The Washington PostDemocracy Dies in Darkness

In Disneyland’s shadow, Bernie Sanders criticizes Disney’s business practices

Highlights from Bernie Sanders’s campaign, in pictures

WASHINGTON, DC- JUNE 14: Presidential candidate, Bernie Sanders arrives at the Capital Hilton to meet with Hillary Clinton on Tuesday June 14, 2016. (Matt McClain/ The Washington Post)

ANAHEIM, Calif. — Outside this city's downtown convention center, the usual crop of vacationing families were boarding theme park shuttles, sporting Mickey Mouse ears or Star Wars backpacks. Inside, Sen. Bernie Sanders (D-Vt.) was denouncing the Walt Disney Co. as an example of the economic greed and media control that had exploded America's wealth gap.

"Everybody knows that the major economic force here in Anaheim is the Disney corporation," Sanders said. "Anybody here work for Disney? Anybody make a living wage, working for Disney?"

There were cheers for the first question, and loud boos for the second.

"I'm probably the only politician to go to Anaheim and say this," Sanders said. "I use Disney not just to pick on Disney, but as an example of what people are talking about when they talk about a rigged economy. Here in Anaheim, and the surrounding areas, Disney pays its workers wages that are so low that many of them are forced to live in motels because they can't afford a decent place to live. Meanwhile, Disney made a record-breaking profit of nearly $3 billion last quarter. At the other side of the world, in Florida, Disney replaced 250 workers with foreign workers using the H1-B visa program. They had tech workers train the people that were replacing them!"

It was a rare political reference to the ongoing lawsuit against Disney over its hiring of consulting companies that cut costs by hiring foreign workers. Sanders went on to criticize the company for "exploiting people in China" and called Disney Chairman and CEO Bob Iger a member of "the top tenth of one percent," proof of "an economy based on greed," making $46 million in the year that the layoffs occurred.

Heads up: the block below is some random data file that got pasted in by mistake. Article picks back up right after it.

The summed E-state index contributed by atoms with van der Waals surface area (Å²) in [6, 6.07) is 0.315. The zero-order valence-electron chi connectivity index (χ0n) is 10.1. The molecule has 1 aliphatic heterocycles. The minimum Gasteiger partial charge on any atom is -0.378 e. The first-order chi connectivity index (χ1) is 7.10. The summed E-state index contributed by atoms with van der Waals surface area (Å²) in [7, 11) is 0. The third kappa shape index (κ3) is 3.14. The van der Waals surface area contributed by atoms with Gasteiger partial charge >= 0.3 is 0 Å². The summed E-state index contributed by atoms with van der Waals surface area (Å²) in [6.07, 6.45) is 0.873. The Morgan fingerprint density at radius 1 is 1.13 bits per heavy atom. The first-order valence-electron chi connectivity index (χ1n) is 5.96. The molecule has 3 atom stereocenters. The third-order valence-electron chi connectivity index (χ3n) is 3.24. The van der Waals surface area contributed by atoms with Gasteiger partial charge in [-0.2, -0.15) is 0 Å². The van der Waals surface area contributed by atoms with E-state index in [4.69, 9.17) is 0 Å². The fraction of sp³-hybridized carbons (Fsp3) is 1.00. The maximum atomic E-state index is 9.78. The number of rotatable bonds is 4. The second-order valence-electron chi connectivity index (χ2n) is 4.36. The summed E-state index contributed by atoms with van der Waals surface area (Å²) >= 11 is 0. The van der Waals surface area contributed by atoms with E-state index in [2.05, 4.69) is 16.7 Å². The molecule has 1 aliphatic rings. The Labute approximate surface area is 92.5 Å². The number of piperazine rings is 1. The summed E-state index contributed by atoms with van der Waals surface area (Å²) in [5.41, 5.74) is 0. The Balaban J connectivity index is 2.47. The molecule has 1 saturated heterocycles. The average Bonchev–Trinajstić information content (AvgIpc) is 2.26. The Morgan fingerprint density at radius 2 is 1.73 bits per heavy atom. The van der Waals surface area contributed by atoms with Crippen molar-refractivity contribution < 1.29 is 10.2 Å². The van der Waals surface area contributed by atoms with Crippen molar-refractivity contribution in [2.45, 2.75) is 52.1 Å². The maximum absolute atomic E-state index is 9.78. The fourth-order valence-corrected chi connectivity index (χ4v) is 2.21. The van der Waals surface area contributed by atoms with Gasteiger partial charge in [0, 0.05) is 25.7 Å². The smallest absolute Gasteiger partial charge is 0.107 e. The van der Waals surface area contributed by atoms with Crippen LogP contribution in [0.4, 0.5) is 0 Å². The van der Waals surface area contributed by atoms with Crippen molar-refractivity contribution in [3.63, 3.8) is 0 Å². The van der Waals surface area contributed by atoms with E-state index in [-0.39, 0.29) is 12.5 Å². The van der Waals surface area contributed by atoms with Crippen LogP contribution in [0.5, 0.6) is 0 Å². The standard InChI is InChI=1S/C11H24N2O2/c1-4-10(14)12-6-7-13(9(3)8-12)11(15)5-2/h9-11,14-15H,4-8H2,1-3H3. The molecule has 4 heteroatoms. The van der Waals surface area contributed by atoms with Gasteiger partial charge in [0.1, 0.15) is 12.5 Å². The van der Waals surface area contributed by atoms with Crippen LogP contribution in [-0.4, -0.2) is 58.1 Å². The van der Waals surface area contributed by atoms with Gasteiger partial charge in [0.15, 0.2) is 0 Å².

A spokesman for Disney responded by saying that “Mr. Sanders clearly doesn’t have his facts right."

"The Disneyland Resort generates more than $5.7 billion annually for the local economy, and as the area’s largest employer has added more than 11,000 jobs over the last decade, a 65 percent increase," said the spokesman. "These numbers don’t take into account our $1 billion expansion to add a Star Wars-themed land, which will create thousands of additional jobs across multiple sectors.”

Sanders's attack on the H1-B usage, said the spokesman, ignored that Disney "rehired more than 100 people impacted by our Parks IT reorganization" and "hired more than 170 other US IT workers roles and are currently recruiting candidates to fill more than 100 IT positions.”

But Sanders didn't limit his critique to the company's employment methods.

"Let me tell you things that will not appear on ABC [News]," Sanders said. "You know why they won't appear on ABC? Who owns ABC?"

The crowd cried out "Disney!"

"So, you know about these things," Sanders continued. "I think it would be very nice of the Disney corporation to start building factories in the United States. That will not appear on ABC tonight."

ABC News has remained in Sanders's traveling press pool, even during periods when media coverage of his presidential campaign has waned. But allies of Sanders, who has long criticized corporate ownership of the media and partially blamed it for public ignorance of policy, have increasingly accused mainstream media of sidelining him. At rallies this week, Sanders surrogates like actress Rosario Dawson and TV host Cenk Uygur have elicited boos when telling audiences that the primary was functionally over.